Programming the LED panel can take a lot of time to figure out what LEDs you want on or off. You will need the LEDcontrol library installed into your Arduino's library folder. The library can be found here: http://www.wayoda.org/arduino/downloads/LedControl.zip More information on the LEDcontrol library for Arduino can be found here: http://www.arduino.cc/playground/Main/LedControl When you get into strings of panels to program, it may be easier to write some functions into an Excel spreadsheet to automate some of the programming, since the only thing changing are the panel being addressed and the LEDs that are on or off. My spreadsheet tool was designed for 16 LED matrix panels, chained together in two groups of 8.
The spreadsheet tool (Excel file near the bottom of the page) assumes there are 16 panels arranged 4x4, and the order as the Arduino sees it is left to right from top to bottom. Just place an "X" or other character in the cell you wish to light up, then click the "Build Code" button and it will create the code for Arduino and copy it to your clipboard. (Note: Your Macro security settings in Excel may need to be lowered to allow the button to run its function of creating the code.) The best method I found for the QR codes is to create one on another website, import the image and scale correctly so each dot has its own cell. Using the Picture tools, you can select the white cells as the "transparent color" that way you can see the grid of cells behind it. Use the keyboard to navigate between cells because the mouse will just click the image. Place an "X" everywhere you can see the cells and leave the black cells blank (OFF), and there you have it.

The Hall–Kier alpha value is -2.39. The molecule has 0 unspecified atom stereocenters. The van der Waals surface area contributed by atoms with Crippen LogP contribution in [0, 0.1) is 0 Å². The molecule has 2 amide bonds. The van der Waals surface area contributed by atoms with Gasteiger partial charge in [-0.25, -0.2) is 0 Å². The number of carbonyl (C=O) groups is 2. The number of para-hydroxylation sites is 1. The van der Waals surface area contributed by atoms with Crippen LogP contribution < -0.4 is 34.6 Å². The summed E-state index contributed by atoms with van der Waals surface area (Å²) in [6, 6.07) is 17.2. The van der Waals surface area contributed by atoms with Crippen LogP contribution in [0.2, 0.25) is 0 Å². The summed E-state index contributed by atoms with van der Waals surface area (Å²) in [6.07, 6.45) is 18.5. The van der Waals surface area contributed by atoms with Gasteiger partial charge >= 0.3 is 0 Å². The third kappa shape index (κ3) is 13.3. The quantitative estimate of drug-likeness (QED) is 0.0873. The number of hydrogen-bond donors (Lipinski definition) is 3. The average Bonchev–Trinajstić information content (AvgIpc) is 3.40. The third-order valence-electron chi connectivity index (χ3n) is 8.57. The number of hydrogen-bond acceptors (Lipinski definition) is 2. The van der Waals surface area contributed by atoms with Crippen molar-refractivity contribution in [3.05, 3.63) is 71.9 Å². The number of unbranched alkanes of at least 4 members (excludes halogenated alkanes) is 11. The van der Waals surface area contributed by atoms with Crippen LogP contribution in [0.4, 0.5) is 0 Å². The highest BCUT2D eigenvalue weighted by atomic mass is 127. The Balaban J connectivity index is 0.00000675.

SAMPLE CODE FOR ONE 8x8 LED MATRIX
//This code below will turn on every dot of the matrix to test that all LEDs work.
***** These pin numbers are for the Atmega328P
* with Uno bootloader *****
* LedControl (name)=LedControl(DataIn,CLK,LOAD,number of Max7219) *
* pin 12 is connected to the DataIn to first cluster of 8
* pin 11 is connected to the CLK
* pin 10 is connected to LOAD
* number 1-8 up to 8 matricies
//we have already set the number of devices when we created the LedControl
//we have to init all devices in a loop
/*The MAX72XX is in power-saving mode on startup*/
/* Set the brightness to a medium value (1-15) */
/* and clear the display */
/* To determine which LEDs will be on, think of the row as having 8 positions with a specific number attached to each
(128, 64, 32, 16, 8, 4, 2, 1)
If you want every other dot ON in the row starting with the first, add the numbers located in the position you want ON.
(128 + 0 + 32 + 0 + 8 + 0 + 2 + 0) = 170. Use the number 170 in place of 255 below to turn on every other.
All the LEDs on in the row would be (128 + 64 + 32 + 16 + 8 + 4 + 2 + 1) = 255.
lc0.setRow(0,0,255); //255 sets all LEDs in the row to ON